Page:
While many argue that Perth Glory is just a ‘franchise’ the legacy of the NSL continues to shape our A-League future.

Tuesday, 4 June 2013

How the West was Won

This article (a retrospective from The West Australian in 1929 on the occasion of an Australian rules junior carnival) tells an interesting story of how soccer went from being a dominant junior sport in Perth into being a poor relation. The author sees a J.J. Simons-led Victorian invasion and an upsurge in Australian nationalism as being responsible for Australian rules' ascension into first place in Perth's sporting culture. I've posted about this before but this article speaks wistfully and eloquently for itself. It's biased for sure and there will be alternative perspectives, but the letter's tone of resignation articulates a kind of wearily defensive and reactive perspective familiar to contemporary socceristas.

The piece also offers an interesting perspective on the contemporary AFL push into Western Sydney. Do the schools still hold the key?


(By 'Penalty.')

How many of those who will throw themselves with zest into the schoolboys' football carnival will look back to the vital days in the annals of metropolitan school football— the period of 1900-2— and venture to concede a word of gratitude and praise to those who brought about the great change from the supremacy of British Association football to Australian football?

About 1900-2 there were some 28 schools almost entirely given over to the playing of the soccer game, and the then-called 'Victorian' game had scarcely a footing. The outlook for the home code was gloomy indeed. Soccer had a well-established and popular association, with, senior and junior leagues of excellent and promising standard; it was gradually moving ahead in popularity. It drew officials players and supporters from every walk of life, and seemed destined to become firmly fixed in the hearts of the populace. It was not exactly due to any inherent and special merit of the soccer code that this supremacy was due, but rather to the in difference of such Australian authorities as there were in those days. The soccer association recognised—quite early—that the schools were the best recruiting grounds for any game of football, and from this sphere they looked forward to receiving a large number of promising lads, together with the personal interests of their parents and friends, to build up the popularity of the game in Perth and district. And it was not costing them very much, perhaps only an occasional ball. They tried to inculcate the spirit of self-help or pure amateurism, and the response was remarkable. The association was fortunate in having in those days a band of enthusiastic and untiring men to push this work along in Alex Peters, Captain White, the Burt brothers, and many others, and members of the Schools' Athletic Association, particularly Messrs. Hamilton, Hughes and Wheeler, with all of whom time and expense appeared to be of no account so long as the schoolboys continued to play soccer.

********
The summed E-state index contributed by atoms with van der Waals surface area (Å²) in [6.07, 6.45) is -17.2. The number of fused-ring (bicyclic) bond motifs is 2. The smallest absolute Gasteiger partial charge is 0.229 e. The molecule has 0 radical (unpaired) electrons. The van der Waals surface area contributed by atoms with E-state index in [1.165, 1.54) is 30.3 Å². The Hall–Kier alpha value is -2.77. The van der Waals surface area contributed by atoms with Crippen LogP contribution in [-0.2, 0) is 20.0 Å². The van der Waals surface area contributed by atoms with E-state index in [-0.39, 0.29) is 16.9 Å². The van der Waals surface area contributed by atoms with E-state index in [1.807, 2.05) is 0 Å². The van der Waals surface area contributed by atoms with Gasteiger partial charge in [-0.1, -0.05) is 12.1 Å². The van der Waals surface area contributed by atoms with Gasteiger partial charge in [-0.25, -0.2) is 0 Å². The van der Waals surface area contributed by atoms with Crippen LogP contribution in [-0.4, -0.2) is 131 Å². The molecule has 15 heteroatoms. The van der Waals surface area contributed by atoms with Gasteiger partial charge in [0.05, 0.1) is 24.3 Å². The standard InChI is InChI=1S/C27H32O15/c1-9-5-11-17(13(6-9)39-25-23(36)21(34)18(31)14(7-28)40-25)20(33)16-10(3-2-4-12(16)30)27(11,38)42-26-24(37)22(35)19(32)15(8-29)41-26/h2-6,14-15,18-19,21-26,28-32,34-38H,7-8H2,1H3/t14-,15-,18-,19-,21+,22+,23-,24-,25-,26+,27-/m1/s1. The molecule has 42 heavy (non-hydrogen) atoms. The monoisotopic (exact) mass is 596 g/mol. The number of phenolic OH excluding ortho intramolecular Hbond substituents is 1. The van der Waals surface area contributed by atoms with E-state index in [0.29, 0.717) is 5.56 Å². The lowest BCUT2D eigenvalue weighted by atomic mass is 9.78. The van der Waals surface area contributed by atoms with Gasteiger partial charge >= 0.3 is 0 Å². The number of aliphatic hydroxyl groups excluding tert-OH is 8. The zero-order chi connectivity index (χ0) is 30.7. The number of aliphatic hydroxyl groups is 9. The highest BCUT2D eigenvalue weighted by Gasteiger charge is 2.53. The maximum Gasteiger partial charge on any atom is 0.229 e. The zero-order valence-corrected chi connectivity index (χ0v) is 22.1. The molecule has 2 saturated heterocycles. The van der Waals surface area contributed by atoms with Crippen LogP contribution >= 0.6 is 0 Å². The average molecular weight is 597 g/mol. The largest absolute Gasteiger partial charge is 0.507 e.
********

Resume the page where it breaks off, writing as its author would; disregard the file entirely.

But then someone in the Australian camp had a brain wave, and before the soccer officials woke up to the strength of the campaign launched against them a very powerful movement was in full swing to dethrone the so-called 'foreign' game in favour of the one fashioned and perfected in Melbourne, and till then making little headway in the West, notwithstanding the influx of Victorians into the State after the discovery of gold. The man who figured most in the van of this campaign and who came rather like the bull in the arena to the unsuspecting soccer officials, Was J. J. Simons. Others assisted him, but he it was who aroused the excitement and resentment of the soccer officials by the pertinacity of his efforts to win through with the scheme. The soccer officials fought him by pen and speech, and interview with the schools authorities, but their attempts to stem the rising tide or favour for the 'Victorian' code were in vain.

With free guernseys, free balls, and plenty of enthusiastic coaches and organisers, the campaign was carried on with unusual fervency, and zeal in the avowed interests of Australian nationalism. But the scheme did not end with the schools; it was carried over into the ex- Scholars' region with, extraordinary success, and it was a clever and effective move to give these bands of enthusiastic youngsters titles after Australian explorers and statesmen. Against this wave of fervour for the new game the soccer code very soon began to languish, and its senior and junior leagues began to find themselves lacking in recruits. By about 1910, with immigration slackening off, some of the senior soccer clubs found themselves in difficulties and in some cases had to be abandoned.